It was previously mentioned that an O-ring seal 11a was provided between the inner sleeve 10 and the upper portions of the intermediate sleeve 20. As is clearly shown in FIG. 3a, when the inner sleeve 10 is moved to its packer releasing position, such seal 11a moves out of sealing engagement with the intermediate sleeve 20. This permits a fluid flow to be established from the annulus of the well downwardly through the annular flow passage between the inner sleeve 10 and the intermediate sleeve 20, and thence outwardly through the slot 20d to again communicate with the casing annulus at a position below the annular elastomeric seal assemblage 36 which may, in some instances, not have completely recovered from their expanded position and hence provide only a limited clearance between their outer surfaces and the casing wall 2. As is well known to those skilled in the art, the ability to establish a downward flow through the casing annulus during the removal of the packer is very desirable particularly when production fluid may still exist in the bore of the inner sleeve 10 and the connected production tubing.
This ability to establish downward flow is especially desirable when kill fluid must be injected through the annulus to control the well after release of the packer seal. In addition to permitting flow through the annular flow passage between the inner sleeve and the intermediate sleeve, the preferred embodiment of this hydraulically actuated packer also prevents recirculation of the kill fluid up through the inner conduit to the surface of the well. This recirculation can occur when the pressure in the tubing above the packer is less than the pressure in the annulus below the packer. Under these conditions the kill fluid will flow through any means of communication between the tubing and the annulus above the packer. Such recirculation can prevent delivery of kill fluid to the formation. In a packer hydraulically acutated by tubing pressure the port exposing the packer's hydraulical actuation mechanism to tubing pressure can provide such unwanted communication. As shown in FIGS. 3a and 3b the preferred embodiment of the invention prevents kill fluid from being recirculated to the surface. Port 10d is sealed by seals 11b and 11c when movement between inner sleeve 10 and intermediate sleeve 20 disengages seal 11a to permit downward flow of kill fluid.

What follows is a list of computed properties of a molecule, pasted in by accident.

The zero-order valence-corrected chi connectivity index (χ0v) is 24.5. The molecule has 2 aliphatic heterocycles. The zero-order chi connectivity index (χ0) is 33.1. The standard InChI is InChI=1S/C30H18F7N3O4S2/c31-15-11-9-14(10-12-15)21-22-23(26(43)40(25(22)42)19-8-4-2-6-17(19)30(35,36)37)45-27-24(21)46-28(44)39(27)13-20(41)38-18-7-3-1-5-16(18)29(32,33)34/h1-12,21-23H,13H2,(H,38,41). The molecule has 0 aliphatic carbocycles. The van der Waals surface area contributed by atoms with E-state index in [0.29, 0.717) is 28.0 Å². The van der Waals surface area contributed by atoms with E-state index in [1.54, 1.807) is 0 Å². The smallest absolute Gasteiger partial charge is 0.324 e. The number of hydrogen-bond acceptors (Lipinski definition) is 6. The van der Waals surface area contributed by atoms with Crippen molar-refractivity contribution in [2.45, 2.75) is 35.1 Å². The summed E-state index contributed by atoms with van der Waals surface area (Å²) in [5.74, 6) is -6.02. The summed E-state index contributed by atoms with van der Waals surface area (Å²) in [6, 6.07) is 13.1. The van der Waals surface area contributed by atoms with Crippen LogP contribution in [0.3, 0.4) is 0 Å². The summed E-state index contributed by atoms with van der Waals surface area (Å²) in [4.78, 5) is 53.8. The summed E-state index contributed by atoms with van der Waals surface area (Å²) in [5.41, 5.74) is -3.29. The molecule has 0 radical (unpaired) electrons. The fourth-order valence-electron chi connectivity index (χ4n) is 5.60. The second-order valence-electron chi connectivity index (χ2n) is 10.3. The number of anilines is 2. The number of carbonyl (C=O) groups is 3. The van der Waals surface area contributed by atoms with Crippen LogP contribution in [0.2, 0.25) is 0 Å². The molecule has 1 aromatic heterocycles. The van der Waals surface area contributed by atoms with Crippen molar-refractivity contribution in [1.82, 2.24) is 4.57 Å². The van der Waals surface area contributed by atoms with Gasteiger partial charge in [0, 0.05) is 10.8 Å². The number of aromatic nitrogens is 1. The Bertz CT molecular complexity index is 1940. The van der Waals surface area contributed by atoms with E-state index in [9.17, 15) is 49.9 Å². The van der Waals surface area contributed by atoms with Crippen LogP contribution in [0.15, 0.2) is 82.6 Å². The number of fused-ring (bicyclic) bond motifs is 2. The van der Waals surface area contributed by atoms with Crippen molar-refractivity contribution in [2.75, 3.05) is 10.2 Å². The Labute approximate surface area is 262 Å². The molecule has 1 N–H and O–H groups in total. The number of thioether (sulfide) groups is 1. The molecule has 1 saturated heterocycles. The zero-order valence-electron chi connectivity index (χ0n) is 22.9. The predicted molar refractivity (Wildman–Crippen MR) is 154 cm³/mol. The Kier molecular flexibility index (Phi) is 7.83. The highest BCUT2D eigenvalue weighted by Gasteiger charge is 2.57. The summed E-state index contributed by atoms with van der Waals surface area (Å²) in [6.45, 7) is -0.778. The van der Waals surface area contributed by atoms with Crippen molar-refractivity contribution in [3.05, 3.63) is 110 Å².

Although the invention has been described in terms of specified embodiments which are set forth in detail, it should be understood that this is by illustration only and that the invention is not necessarily limited thereto, since alternative embodiments and operating techniques will become apparent to those skilled in the art in view of the disclosure. Accordingly, modifications are contemplated which can be made without departing from the spirit of the described invention.
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|U.S. Classification||166/120, 166/212, 92/10, 166/217|
|Oct 2, 1981||AS||Assignment|
Owner name: BAKER INTERNATIONAL CORPORATION; 500 CITY PARKWAY
Free format text: ASSIGNMENT OF ASSIGNORS INTEREST.;ASSIGNORS:MULLINS, ALBERT A.;BEALL, CLIFFORD H.;REEL/FRAME:003928/0577;SIGNING DATES FROM 19810928 TO 19810930
|Jul 6, 1987||FPAY||Fee payment|
Year of fee payment: 4
|Jun 24, 1991||FPAY||Fee payment|
Year of fee payment: 8
|Aug 8, 1995||REMI||Maintenance fee reminder mailed|
|Dec 31, 1995||LAPS||Lapse for failure to pay maintenance fees|
|Mar 5, 1996||FP||Expired due to failure to pay maintenance fee|
Effective date: 19960103